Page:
Today the Ann Arbor Hands-On Museum opens their new STEAM PARK gallery developed in collaboration with Toyota. Yesterday evening they invited me to visit, test out the exhibit, and speak with representatives from AAHOM and Toyota to get all the details to share with you.
I spoke with Mel Drumm, president and CEO of the Ann Arbor Hands-On Museum and Jeff Makarewicz, group vice president and Toyota USA Foundation director
What Is STEAM PARK?
STEAM PARK is a gallery with 23 exhibits that highlights Science, Technology, Engineering, Art, and Math (STEAM).
Development on STEAM PARK started in 2016 with an initial grant from Toyota. Jeff Makarewicz shared that the mission of the gallery was for Toyota’s engineers to share what inspired them, and bring that inspiration to a new generation.
Mel Drumm shared that we live in an engineered world and many people think that’s magical. The goal of STEAM PARK is to show what’s behind the curtain, peeling back the layers of the onion to expose the background engineering, science, and math. Throughout the gallery you see this transparency with the mechanics of the exhibit exposed.
While Toyota Engineers can see the application of each exhibit to car design, the signage also links the exhibit to the natural world.
In designing the exhibits, they strove to make them fun whether you are 2, 22, or 62. I know I definitely wanted to stay and play with all of the exhibits. Throughout the Hands-On Museum this is a goal. A good example shared by Mel Drumm was the internet packet balls. He walked by one day and there were preschoolers enjoying sending the balls through and playing with it on that level. Meanwhile, a UM class was standing behind them using the exhibit as a visual teaching tool for how packets travel through the internet.
STEAM PARK Exhibits
As you enter STEAM PARK, the 17th Century Time Switch Clock will draw your eye. It truly combines both engineering and art as a center piece to the exhibit.
I wanted to take time to study the ball maze that has various controls for guests. I wanted to trace the tubes connected to each knob, figure out what it controls, and how to influence each ball.
There are several building challenges – magnetic tiles, bridge building, and truss building out of K’Nex. I loved the stress analysis screen where you can interactively view the stress on a truss sample.
The bottle rocket launcher is always a favorite. But, I was more drawn to the shock absorber demonstration. Push the button to raise the capsules up then watch them drop. The ping pong ball on the shock absorbed side settles quickly while the side without them bounces around like crazy.
I had to take time to play with the Roulette Curve – a digital version of the Spirograph toy I grew up with. They have several gears to create your pattern. You can customize your colors and line thicknesses. Once you’ve created your masterpiece you can email it to yourself.
Your budding programmer or problem solver, can play the coding game and create directions to move along the grid path from the start to the end avoiding any obstacles.
Learn more about flight with the air foil, explore friction by sliding pucks on different surfaces, learn about density, and more.
Take a quiet break in the Women in Science Room adjacent to the gallery. Here there are benches, a video, and signage to learn more about some of the amazing women who were pioneers in their scientific fields.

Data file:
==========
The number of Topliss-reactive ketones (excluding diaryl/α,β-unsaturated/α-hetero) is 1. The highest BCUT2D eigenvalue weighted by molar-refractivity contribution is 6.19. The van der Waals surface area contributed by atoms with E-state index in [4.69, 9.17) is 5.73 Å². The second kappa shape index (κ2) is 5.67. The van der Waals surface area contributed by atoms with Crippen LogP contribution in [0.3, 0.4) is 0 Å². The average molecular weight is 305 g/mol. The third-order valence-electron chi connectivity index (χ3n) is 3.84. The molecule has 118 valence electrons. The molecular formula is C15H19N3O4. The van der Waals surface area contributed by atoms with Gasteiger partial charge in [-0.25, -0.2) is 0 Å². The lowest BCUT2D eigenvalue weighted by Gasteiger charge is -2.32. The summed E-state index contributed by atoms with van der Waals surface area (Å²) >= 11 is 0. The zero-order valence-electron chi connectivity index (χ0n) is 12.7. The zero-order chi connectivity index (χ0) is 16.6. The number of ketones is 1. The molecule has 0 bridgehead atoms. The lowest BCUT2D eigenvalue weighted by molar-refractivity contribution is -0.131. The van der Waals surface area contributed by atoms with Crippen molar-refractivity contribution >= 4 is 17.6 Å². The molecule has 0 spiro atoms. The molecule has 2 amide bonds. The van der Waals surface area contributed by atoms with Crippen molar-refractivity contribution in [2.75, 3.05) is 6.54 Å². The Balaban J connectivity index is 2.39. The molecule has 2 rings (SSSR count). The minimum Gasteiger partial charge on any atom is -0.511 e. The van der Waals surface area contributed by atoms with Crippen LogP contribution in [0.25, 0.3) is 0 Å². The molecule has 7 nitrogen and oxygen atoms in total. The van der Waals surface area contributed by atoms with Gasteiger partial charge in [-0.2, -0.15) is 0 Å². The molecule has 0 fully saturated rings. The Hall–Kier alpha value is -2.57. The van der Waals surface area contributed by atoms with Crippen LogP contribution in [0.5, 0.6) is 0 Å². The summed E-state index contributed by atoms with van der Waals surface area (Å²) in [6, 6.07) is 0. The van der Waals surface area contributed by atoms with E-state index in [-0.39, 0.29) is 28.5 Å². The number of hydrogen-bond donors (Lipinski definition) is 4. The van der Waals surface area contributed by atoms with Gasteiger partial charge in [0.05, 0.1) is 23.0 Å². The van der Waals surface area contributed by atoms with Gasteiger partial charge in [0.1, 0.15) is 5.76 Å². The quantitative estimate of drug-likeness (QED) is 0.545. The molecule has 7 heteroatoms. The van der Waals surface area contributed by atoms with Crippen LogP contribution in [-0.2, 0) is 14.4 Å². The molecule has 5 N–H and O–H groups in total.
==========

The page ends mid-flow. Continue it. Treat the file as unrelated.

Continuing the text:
What is Next?
AAHOM and Toyota are not done. The preschool gallery will become STEAM PLAY and will get a face lift. There will be a new water play section and the popular Engineers on a Roll will remain. I know my daughter was thrilled when her young cousin came to visit and she could experience Engineers on a Roll as a helper.
Visit STEAM Park at AAHOM
The STEAM PARK is a new gallery at AAHOM. It is included as part of your admission to AAHOM.
Hours & Tickets
Ann Arbor Hands-On Museum is open 10a-5p Tuesday through Sunday. Through August 20th, Fridays are reserved for private pods.
Due to COVID precautions, Ann Arbor Hands-On Museum tickets must be reserved in advance. Tickets are $16/ages 2+, free for members, and $3 for EBT card holders.
There is still one private pod reservation slot available at 3:30p on Friday, August 20 (as of 11a on Wednesday, August 18). During private pod reservations, your group of up to 25 may rent the entire museum for $250 ($75 if you hold an EBT card, $200 for members). For 2 hours your group will have exclusive access to the museum.
We strongly recommend purchasing an AAHOM membership instead of visiting just once. To celebrate the opening of STEAM PARK, memberships will be discounted by $20 from August 18-22 thanks to the support of Toyota. This brings the standard Family membership to $60 – less than the cost of a visit by a family of 4.
In addition to unlimited visits to AAHOM, we love using the reciprocal membership benefit. Over the years we have gotten to experience museums across the country (and in Toronto) with our membership.
My daughter was not able to visit with me during the preview and wants to go visit. We will definitely be considering a new membership purchase this weekend.
Getting to AAHOM
The Ann Arbor Hands on Museum is in downtown Ann Arbor, just steps from Kerrytown. Their address is 220 E. Ann St. Parking is available on the streets and in various lots. The museum recommends parking in the public lot at 220 Ashley. I have parked there and on the street at meters.